Walmart has also received criticism from democratic socialist U.S. Senator Bernie Sanders (I-VT) on multiple occasions including when the company overhauled its time-off policy in 2019 to provide employees with six extra days of paid time off for emergencies and illnesses. Sanders attacked Walmart for not providing more for employees, one of many attacks the Senator regularly launches at large companies like Walmart and Amazon. [15]

Unions and Labor Organizing

As the largest private employer in the United States, Walmart has long been a target of organized labor. Labor unions’ efforts to organize the company’s workers have been historically unsuccessful, with multiple attempts by the United Food and Commercial Workers International Union (UFCW) ending in votes against unionization or withdrawal of the organizing campaign. Labor unions blame Walmart’s labor relations department for providing talking points against unionization. [16]

In light of its failure to unionize Walmart stores through traditional means, the UFCW formed OUR Walmart, now known as United for Respect, as a union front group in 2010 to further pressure the company into unionization. The organization held “wildcat” walkouts at stores involving a very small number of employees and engaged in practices Walmart alleged were illegal including staging protests at the homes of Walmart executives. Walmart was granted restraining orders against OUR Walmart and the project ultimately failed and was mostly defunded by the UFCW in 2015. [17] [18]

Public Policy Stances

Walmart supports many left-leaning public policy priorities including rejoining the Paris Climate Agreement and has also established a Center for Racial Equity within the company. The company also has policies around left-leaning Environment, Social, and Governance (ESG) investing and Diversity, Equity, and Inclusion. [19]

References

  1. “Walmart: Fortune 500.” Fortune. 2020. Accessed July 15, 2021. https://fortune.com/company/walmart/fortune500/ ^
  2. Kestenbaum, Richard. “Is Walmart Good or Bad for America?” Forbes. May 8, 2017. Accessed July 15, 2021. https://www.forbes.com/sites/richardkestenbaum/2017/05/18/is-walmart-good-or-bad-for-america/?sh=2434682d22ae ^
  3. Meyersohn, Nathaniel. “Walmart is paying its workers $388 million in holiday bonuses. Critics say it’s not nearly enough.” CNN. December 3, 2020. Accessed July 15, 2021. https://www.cnn.com/2020/12/03/business/walmart-workers-bonus-retail/index.html ^
  4. “Grantee Search.” Wal-Mart Foundation. Accessed July 14, 2020. https://walmart.org/grantee-search ^
  5. “Our History.” Walmart. Accessed July 15, 2021. https://corporate.walmart.com/our-story/our-history ^
  6. “Our History.” Walmart. Accessed July 15, 2021. https://corporate.walmart.com/our-story/our-history ^
  7. “Our History.” Walmart. Accessed July 15, 2021. https://corporate.walmart.com/our-story/our-history ^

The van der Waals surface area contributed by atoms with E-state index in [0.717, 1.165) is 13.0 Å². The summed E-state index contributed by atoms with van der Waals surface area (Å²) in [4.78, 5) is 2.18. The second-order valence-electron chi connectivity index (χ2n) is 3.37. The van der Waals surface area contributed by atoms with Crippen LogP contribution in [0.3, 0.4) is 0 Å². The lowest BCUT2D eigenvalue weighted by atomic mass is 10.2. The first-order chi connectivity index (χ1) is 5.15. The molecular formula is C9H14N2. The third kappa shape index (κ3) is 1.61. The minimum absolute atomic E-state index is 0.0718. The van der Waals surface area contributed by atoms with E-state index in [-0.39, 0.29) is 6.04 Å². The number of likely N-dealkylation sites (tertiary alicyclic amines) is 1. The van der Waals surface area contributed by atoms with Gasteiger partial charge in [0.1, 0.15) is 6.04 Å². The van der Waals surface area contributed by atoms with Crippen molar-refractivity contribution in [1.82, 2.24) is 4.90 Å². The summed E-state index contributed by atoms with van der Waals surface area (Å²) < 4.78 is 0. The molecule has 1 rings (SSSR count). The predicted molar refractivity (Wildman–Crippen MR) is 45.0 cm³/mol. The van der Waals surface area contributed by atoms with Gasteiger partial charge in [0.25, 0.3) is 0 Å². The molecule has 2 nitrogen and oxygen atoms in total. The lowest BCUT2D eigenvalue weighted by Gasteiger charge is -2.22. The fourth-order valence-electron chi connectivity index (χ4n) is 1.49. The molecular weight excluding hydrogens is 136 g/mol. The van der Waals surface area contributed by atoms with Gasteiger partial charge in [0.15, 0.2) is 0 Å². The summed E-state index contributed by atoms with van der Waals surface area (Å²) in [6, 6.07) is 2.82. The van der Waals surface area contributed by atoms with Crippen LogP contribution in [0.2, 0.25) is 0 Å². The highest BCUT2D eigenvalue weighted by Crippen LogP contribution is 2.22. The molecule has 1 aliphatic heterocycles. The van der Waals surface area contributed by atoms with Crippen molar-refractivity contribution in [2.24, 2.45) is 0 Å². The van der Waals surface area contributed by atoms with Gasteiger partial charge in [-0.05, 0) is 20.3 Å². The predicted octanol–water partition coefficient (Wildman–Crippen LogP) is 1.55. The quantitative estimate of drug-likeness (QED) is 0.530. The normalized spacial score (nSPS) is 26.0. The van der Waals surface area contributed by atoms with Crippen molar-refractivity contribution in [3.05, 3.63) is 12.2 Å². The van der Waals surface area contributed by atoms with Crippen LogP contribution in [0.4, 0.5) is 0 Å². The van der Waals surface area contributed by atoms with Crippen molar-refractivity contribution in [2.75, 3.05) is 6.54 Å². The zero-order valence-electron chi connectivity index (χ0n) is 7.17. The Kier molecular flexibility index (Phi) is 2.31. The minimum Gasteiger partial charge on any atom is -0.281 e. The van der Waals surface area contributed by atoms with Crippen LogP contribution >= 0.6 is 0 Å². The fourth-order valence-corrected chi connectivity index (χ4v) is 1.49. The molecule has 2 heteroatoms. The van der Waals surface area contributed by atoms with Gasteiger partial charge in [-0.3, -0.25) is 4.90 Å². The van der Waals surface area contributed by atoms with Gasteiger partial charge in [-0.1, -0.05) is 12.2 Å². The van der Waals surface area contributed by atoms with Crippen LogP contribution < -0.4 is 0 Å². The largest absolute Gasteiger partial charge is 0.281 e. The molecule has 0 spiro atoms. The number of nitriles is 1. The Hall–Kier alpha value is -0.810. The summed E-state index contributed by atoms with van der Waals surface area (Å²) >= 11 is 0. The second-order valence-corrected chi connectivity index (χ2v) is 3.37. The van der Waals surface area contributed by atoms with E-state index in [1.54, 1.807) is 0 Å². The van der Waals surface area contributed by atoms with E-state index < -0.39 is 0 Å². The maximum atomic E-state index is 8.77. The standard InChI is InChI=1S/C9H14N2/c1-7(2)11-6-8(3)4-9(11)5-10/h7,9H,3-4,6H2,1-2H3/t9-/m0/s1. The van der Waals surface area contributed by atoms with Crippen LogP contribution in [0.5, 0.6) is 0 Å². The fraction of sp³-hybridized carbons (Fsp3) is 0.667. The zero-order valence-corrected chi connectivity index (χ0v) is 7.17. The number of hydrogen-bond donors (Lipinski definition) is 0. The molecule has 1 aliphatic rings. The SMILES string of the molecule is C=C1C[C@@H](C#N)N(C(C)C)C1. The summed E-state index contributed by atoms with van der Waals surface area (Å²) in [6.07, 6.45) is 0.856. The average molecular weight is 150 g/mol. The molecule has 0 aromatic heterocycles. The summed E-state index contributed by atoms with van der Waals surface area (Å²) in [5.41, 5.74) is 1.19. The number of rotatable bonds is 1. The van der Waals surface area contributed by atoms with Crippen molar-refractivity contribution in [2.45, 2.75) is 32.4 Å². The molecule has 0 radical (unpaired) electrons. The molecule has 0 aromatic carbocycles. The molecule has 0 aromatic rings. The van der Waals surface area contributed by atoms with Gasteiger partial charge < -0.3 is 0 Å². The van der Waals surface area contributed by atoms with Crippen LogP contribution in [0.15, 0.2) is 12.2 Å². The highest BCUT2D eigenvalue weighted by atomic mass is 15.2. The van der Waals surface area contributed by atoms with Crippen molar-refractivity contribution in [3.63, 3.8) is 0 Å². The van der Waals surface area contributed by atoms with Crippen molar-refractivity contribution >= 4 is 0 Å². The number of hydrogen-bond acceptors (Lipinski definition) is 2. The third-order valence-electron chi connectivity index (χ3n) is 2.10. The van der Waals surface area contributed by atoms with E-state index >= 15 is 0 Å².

8. “Walmart History and Facts.” Britannica. June 3, 2021. Accessed July 15, 2021. https://www.britannica.com/topic/Walmart ^
  9. “Walmart: Fortune 500.” Fortune. 2020. Accessed July 15, 2021. https://fortune.com/company/walmart/fortune500/ ^
  10. “Walmart: Fortune 500.” Fortune. 2020. Accessed July 15, 2021. https://fortune.com/company/walmart/fortune500/ ^
  11. “Walton Family.” Forbes. Accessed July 15, 2021. https://www.forbes.com/profile/walton-1/?sh=504543166f3f ^
  12. Kestenbaum, Richard. “Is Walmart Good or Bad for America?” Forbes. May 8, 2017. Accessed July 15, 2021. https://www.forbes.com/sites/richardkestenbaum/2017/05/18/is-walmart-good-or-bad-for-america/?sh=2434682d22ae ^
  13. Meyersohn, Nathaniel. “Walmart just boosted pay to $15. It’s not what you think. Critics say it’s not nearly enough.” CNN. February 18, 2021. Accessed July 15, 2021.  https://www.cnn.com/2021/02/18/investing/walmart-minimum-wage-retail/index.html ^
  14. Meyersohn, Nathaniel. “Walmart is paying its workers $388 million in holiday bonuses. Critics say it’s not nearly enough.” CNN. December 3, 2020. Accessed July 15, 2021. https://www.cnn.com/2020/12/03/business/walmart-workers-bonus-retail/index.html ^
  15. Cain, Aine. “Walmart just boosted pay to $15. It’s not what you think.” Business Insider. February 5, 2019. https://www.businessinsider.com/walmart-bernie-sanders-criticism-employee-leave-2019-2 ^
  16. Noah, Timothy. “Why It’s Impossible To Unionize Walmart.” Globalist Bookshelf. October 5, 2012. Accessed July 15, 2021.  https://www.theglobalist.com/why-its-impossible-to-unionize-walmart/ ^
  17. Olney, Peter. Where Did the OUR Walmart Campaign Go Wrong?”. In These Times. December 14, 2015. Accessed July 15, 2021. http://inthesetimes.com/working/entry/18692/our-walmart-union-ufcw-black-friday ^
  18. “OUR Walmart.” Worker Centers. Accessed July 15, 2021. https://workercenters.com/union-front-groups/our-walmart/ ^
  19. “Engagement in Public Policy.” Walmart. Accessed July 15, 2021. https://corporate.walmart.com/esgreport/esg-issues/engagement-in-public-policy ^

Directors, Employees & Supporters

  1. Leslie Dach
    Former Executive Vice President of Government Relations